(For that matter, the situation gets worse rather than better for R&G if recently proposed superfamilies are accepted. If Greenberg is right about Amerind, for instance, the maliq'a list is reduced to six cognates; if Nostratic is accepted, it's reduced to three.)

Just to ram the point into the ground, here's another list of pseudo-cognates, this time between English and Chinese (and this time using pinyin, in case anyone thought I was playing some kind of trick by using Wade-Giles above).

baba 'daddy'                 papa

bai 'white' fair (in color)
ban 'remove' ban
bao 'luxuriant foliage' bough
bei 'low, vulgar, mean' base
bei 'passive marker' by
beihou 'behind' behind
bengdai 'bandage' bandage
bi 'pen' bic, biro
bu 'book' book
chang 'sing' chant
chao 'stir-fry' chow
chi 'eat' chew
dadu 'bet' debt
dage ren '12 people' dozen
dai 'put on' tie 'fasten'
dan 'dawn' dawn
dao 'to' to
dei 'must' duty, due
dun 'ton' ton
er 'ear' ear
fazi 'way, means' fashion
fei 'fly' fly
feibo 'shabby, trifling' feeble
feishi 'troublesome, fussy' fussy
gang 'work collectively' gang 'group'
gei 'give' give
gouhe 'gully' gully
gu (W-G ku) 'cow' cow
guizi 'devil' ghost
guo 'pass through' go
hao 'hero' hero
hong 'hum of crowd' hum
huran 'suddenly' hurrying
ji 'mock' jeer
jiemei 'sisters' geminate
jueding 'decide' judge
junfa 'warlord' junta
kan 'read' ken
ken 'willing' can
keneng 'possible' can
kouyu 'spoken language' koine 'common language'
kuai 'fast' quick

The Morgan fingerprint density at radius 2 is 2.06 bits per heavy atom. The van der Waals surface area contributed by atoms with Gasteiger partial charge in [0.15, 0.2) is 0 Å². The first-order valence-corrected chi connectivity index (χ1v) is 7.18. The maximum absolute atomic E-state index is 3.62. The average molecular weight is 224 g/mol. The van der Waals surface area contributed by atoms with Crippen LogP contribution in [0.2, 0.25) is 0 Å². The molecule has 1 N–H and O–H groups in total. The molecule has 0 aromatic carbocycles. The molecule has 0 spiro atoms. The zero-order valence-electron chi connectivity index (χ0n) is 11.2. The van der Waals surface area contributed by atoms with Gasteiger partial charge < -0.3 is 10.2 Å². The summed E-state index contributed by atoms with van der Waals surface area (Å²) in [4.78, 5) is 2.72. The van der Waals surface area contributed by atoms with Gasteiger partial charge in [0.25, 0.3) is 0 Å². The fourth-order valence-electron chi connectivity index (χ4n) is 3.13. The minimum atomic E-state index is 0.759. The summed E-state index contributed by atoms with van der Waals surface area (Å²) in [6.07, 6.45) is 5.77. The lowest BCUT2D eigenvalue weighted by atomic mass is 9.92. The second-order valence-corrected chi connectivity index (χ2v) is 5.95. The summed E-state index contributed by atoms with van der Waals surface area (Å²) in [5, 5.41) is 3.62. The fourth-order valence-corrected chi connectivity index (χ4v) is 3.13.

kusi 'very similar' quasi
lazhu 'hold fast' lasso
lei 'flower bud' lei 'flower necklace'
lian 'connect' line
lianxi 'contact' link
libie 'leave' leave
long 'dragon' lion
long 'grand' long
loulie 'base, mean' lowly
luedi 'conquer' loot
ma 'mother' Ma
ma 'horse' mare
manbu 'stroll' mambo
meili 'beauty' mellifluous
meiju 'enumerate' measure
mian 'face' mien
miao 'mewing' mew, miaow
moter 'model' model
mubing 'raise troops' mobilize
mutong 'shepherd' mutton
nanti 'difficult, baffling' knotty
naiyou 'cream' mayo
pan 'plate' pan
paxiu 'shy' bashful
pei 'match, pair' pair
pei 'compensate' pay
po 'pour' pour
sha 'shark' shark
shafa 'sofa' sofa
shan 'mountain' (mountain) chain
shangai 'correct' change
shange 'folk song' song
shei 'who' she '3p fem. pron.'
shenti 'health' sanity
shezhi 'arrange, put' schedule
shechi 'shooting' shoot
shenshi 'gentleman' gentry
shi 'eat' chew
shi (pron. shr) 'true, real' sure
shi 'Mrs, Madam' she
shi 'see, examine' see
shifu 'master, expert' chief
shiming 'mission' scheme
shu 'school' school
shuo 'say, tell' show
si 'silk' silk
song 'give, send' send
songge 'ballad' song
soucha 'search' search
sunzi 'grandson' son
tamen 'they, them' them
tai 'too' too
ti 'tear' tear
tie 'stick on' tie
tou 'throw' throw
toupi 'deep' deep
wei 'weft' weft
weida 'great' wide
wen 'lukewarm' warm
yun 'iron' iron
xi 'drama, play' show
xiang 'sound' sound
xin 'suffering' sin
xinshi 'new style' ginchy
zeguo 'wetlands' soggy
zhuan 'turn' turn